Suboptimal Health Status and cardiovascular deficits
Flammer Syndrome : From Phenotype to Associated Pathologies, Prediction, Prevention and Personalisation
School of Medical and Health Sciences
Suboptimal Health Status (SHS) is the subclinical, reversible stage of pre-chronic disease. It is the physical state between health and disease, characterised by the perception of health complaints, general weakness, chronic fatigue and low energy levels. We have developed a tool to measure SHS, Suboptimal Health Status Questionnaire-25 (SHSQ-25) which assesses five components of health: (1) fatigue, (2) the cardiovascular system, (3) the digestive tract, (4) the immune system, and (5) mental status. To date, the SHSQ-25 as a self-reported survey instrument has been validated in various populations, including African, Chinese and Caucasians, therefore generating an unprecedented opportunity for the early detection of chronic health conditions, namely, cardiovascular diseases and diabetes. Our studies suggest that SHS is associated with the major components of cardiovascular health. We investigated the association between SHS and cardiovascular health metrics (defined by American Heart Association) among Chinese. Participants in the largest quartile of ideal cardiovascular health (CVH) metrics showed a lower likelihood of having on optimal SHS score compared to those in the smallest quartile after adjusting for socio-demographic factors (age, gender, marital status, alcohol consumption, income level and education). Four metrics (smoking, physical inactivity, poor dietary intake and ideal control of blood pressure) were significantly correlated with the risk of SHS. The study indicated that ideal CVH metrics were associated with a lower prevalence of SHS, and the combined evaluation of SHS and CVH metrics allows the risk classification of cardiovascular disease, consequently contributing to the prevention of cardiovascular diseases from a preventive, predicative and personalised medicine perspective (PPPM).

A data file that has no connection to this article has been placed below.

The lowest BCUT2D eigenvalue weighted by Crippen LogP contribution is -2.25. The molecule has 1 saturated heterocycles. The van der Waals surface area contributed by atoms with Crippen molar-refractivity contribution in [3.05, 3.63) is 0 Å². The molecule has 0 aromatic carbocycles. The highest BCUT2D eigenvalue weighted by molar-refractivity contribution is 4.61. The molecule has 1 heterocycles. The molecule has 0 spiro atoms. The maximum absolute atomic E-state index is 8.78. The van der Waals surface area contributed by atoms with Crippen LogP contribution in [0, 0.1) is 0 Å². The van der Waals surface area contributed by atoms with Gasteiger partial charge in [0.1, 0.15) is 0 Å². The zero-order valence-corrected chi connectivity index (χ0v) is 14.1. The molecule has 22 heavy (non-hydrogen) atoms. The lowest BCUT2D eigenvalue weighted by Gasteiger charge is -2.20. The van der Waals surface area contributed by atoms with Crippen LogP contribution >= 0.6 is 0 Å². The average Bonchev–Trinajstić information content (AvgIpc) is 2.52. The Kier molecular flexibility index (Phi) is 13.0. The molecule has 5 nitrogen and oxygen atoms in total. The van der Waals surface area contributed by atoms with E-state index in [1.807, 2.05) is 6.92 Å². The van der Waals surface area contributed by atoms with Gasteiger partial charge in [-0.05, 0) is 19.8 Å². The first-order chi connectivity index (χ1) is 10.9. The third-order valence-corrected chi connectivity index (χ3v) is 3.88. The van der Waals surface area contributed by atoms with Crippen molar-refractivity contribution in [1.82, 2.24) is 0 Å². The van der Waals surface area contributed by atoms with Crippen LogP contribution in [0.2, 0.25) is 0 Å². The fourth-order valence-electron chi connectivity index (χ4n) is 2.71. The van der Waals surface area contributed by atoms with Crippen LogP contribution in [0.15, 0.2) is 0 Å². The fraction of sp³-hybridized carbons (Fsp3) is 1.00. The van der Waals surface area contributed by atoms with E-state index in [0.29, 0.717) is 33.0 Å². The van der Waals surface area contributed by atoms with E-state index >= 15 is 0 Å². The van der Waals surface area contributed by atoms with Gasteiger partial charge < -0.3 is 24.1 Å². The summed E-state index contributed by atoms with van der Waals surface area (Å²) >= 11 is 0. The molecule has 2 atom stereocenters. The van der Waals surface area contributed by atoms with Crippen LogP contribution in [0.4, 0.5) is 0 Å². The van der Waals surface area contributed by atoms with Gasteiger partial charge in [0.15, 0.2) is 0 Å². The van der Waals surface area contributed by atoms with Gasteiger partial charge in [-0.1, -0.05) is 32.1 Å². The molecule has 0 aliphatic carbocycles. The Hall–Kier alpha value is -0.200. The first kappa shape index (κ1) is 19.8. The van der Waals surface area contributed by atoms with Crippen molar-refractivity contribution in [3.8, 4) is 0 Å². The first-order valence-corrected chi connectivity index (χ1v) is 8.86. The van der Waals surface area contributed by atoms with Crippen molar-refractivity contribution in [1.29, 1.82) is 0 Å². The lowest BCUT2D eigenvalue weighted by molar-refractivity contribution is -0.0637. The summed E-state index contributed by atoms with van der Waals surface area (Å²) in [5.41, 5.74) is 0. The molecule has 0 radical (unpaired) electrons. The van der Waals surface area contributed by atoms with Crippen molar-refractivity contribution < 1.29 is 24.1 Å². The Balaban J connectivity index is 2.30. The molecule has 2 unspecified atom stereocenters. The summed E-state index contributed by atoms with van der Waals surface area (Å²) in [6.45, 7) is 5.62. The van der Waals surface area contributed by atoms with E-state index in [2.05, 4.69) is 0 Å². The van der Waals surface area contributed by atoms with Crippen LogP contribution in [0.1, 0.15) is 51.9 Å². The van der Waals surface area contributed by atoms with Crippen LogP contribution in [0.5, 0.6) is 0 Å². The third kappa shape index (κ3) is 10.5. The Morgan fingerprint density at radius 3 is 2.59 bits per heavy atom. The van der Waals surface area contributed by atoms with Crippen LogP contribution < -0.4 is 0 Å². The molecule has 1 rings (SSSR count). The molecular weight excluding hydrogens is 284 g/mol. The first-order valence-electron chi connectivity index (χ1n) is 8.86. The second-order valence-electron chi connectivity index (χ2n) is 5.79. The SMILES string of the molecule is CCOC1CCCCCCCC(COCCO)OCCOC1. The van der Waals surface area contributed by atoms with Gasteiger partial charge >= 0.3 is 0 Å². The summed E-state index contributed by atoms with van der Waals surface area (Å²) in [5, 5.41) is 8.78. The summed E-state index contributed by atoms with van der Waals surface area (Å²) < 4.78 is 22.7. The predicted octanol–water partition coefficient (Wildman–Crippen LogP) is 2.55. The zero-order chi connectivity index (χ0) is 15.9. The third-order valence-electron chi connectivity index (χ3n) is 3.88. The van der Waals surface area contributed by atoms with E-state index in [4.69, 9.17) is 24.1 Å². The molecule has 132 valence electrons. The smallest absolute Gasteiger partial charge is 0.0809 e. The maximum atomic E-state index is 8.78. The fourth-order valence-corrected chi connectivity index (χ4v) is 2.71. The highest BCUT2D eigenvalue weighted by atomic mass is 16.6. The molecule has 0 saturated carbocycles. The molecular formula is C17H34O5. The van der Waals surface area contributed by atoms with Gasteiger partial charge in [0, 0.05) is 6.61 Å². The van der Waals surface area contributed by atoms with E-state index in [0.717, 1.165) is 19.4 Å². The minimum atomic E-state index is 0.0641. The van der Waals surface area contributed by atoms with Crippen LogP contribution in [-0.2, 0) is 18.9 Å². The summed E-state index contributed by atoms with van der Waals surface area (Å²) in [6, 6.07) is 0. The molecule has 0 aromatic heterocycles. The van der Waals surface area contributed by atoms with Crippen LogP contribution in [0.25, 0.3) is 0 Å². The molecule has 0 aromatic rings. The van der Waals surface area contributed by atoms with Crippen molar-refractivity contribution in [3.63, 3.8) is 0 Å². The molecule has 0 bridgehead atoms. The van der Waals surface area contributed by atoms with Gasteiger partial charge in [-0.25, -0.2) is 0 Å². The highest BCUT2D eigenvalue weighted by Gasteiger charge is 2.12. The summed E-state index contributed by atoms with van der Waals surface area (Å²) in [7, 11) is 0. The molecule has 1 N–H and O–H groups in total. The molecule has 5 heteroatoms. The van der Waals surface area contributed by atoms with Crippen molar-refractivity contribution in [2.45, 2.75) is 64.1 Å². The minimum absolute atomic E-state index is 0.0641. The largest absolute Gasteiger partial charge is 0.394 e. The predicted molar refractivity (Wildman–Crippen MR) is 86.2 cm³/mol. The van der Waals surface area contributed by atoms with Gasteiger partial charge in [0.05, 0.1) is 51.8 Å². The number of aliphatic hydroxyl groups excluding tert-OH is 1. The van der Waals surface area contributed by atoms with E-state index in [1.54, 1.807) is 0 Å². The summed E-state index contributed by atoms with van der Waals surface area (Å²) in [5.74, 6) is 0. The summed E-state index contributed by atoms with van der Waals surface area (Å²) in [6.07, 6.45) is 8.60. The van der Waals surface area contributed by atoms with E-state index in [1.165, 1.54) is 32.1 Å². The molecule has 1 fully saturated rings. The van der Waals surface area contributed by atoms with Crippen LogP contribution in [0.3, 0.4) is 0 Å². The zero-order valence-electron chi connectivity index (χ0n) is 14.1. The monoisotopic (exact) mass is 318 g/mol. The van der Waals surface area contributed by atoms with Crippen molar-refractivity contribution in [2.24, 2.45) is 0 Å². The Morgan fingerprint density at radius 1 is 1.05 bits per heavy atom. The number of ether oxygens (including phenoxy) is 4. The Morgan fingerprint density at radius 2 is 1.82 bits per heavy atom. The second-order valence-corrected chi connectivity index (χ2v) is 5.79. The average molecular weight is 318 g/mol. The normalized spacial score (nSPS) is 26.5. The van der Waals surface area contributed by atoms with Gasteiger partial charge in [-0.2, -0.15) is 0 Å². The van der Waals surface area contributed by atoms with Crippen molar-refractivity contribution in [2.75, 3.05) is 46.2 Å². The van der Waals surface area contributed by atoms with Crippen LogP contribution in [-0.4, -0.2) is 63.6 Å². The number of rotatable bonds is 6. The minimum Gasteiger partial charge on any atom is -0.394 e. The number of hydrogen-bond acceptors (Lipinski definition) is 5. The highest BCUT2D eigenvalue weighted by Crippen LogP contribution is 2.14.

Multidisciplinary biological approaches to personalised disease diagnosis, prognosis and management